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Pull up a barstool

September 30, 2013

Pull up a bar stool. Let's chat my friend. Pull up a barstool. Let’s chat, my friend.

David Roberts describes his blogging philosophy:

When I write, I imagine that I am with a good friend in a bar. This is an intelligent friend, a generally knowledgeable and well-read friend, but a friend who doesn’t know much about the thing I’m talking about. I am trying to explain to my friend why she should care about this thing. What I want, really, is to make it interesting to my friend, to explain the context and considerations involved, so that she understands why the argument exists at all, the animating principles behind each side. I want her to see that it matters, that it’s lurking behind a lot of other stuff she already cares about. I wouldn’t pretend I don’t have an opinion, but I’m not looking for disciples, for soldiers in some army. Mainly what I want is to create someone else who cares so I have someone to talk to!

Like Roberts, I won’t pretend I don’t have an opinion. But also like Roberts, I am not trying to persuade you. I simply want you to care and understand the animating principles. To recognize that science alone cannot dictate how society treats evolution and creationism because other principles are involved: Who gets to decide what 300 million people learn and believe in a diverse, pluralistic democracy? How should it be decided? What role do scientists play? What does it mean to be scientifically literate? Why is it so important? Again, who decides and what are scientists’ roles?  Why, exactly, do scientists get so upset when creationism is taught in science class?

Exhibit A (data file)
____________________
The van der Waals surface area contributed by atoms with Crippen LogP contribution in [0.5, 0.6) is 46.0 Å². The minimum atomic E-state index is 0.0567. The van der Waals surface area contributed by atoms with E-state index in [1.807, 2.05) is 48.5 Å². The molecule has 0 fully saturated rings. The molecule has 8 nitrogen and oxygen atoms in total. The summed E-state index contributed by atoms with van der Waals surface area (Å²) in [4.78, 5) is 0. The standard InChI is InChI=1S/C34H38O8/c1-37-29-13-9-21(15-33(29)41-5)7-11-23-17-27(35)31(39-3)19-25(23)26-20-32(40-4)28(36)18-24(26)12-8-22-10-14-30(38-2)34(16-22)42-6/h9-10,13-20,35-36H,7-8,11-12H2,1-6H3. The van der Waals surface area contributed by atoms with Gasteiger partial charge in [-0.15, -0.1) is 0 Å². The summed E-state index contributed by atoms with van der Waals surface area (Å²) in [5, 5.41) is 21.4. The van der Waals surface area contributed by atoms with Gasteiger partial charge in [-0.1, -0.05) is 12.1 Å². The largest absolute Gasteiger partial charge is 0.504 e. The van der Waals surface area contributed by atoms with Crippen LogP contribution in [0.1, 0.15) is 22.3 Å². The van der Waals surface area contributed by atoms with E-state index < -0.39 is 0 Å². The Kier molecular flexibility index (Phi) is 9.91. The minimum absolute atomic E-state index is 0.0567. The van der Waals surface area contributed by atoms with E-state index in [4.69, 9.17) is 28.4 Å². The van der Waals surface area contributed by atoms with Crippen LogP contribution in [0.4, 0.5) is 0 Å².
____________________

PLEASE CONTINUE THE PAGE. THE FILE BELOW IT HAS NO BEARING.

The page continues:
If you’re reading this, you probably already care about these themes on some level. I want to put them in a different light. If at some point you realize there are many ways of looking at evolution/creationism, not just the typical science versus anti-science narrative, then I’ll be happy. To echo Atlantic journalist James Fallows, the framing of this site is: here’s something important I think most of you don’t know. Here’s why it’s important and why you should think about it. Moreover, here are some frameworks for thinking about the tradeoffs involved. I hope this blog helps us reflect on these tradeoffs more deeply.

Through it all, I ask us to remember to be scientists. This topic is very difficult and I know from experience that emotions can run very high. Logic, evidence and reason thus become even more important. Deployed respectfully, they are powerful tools indeed.

Finally, I also ask us all to think deeply about two questions I wrote on the board at the start of every class:

  • What are your values?
  • How much should your opinion count?

I look forward to the journey!

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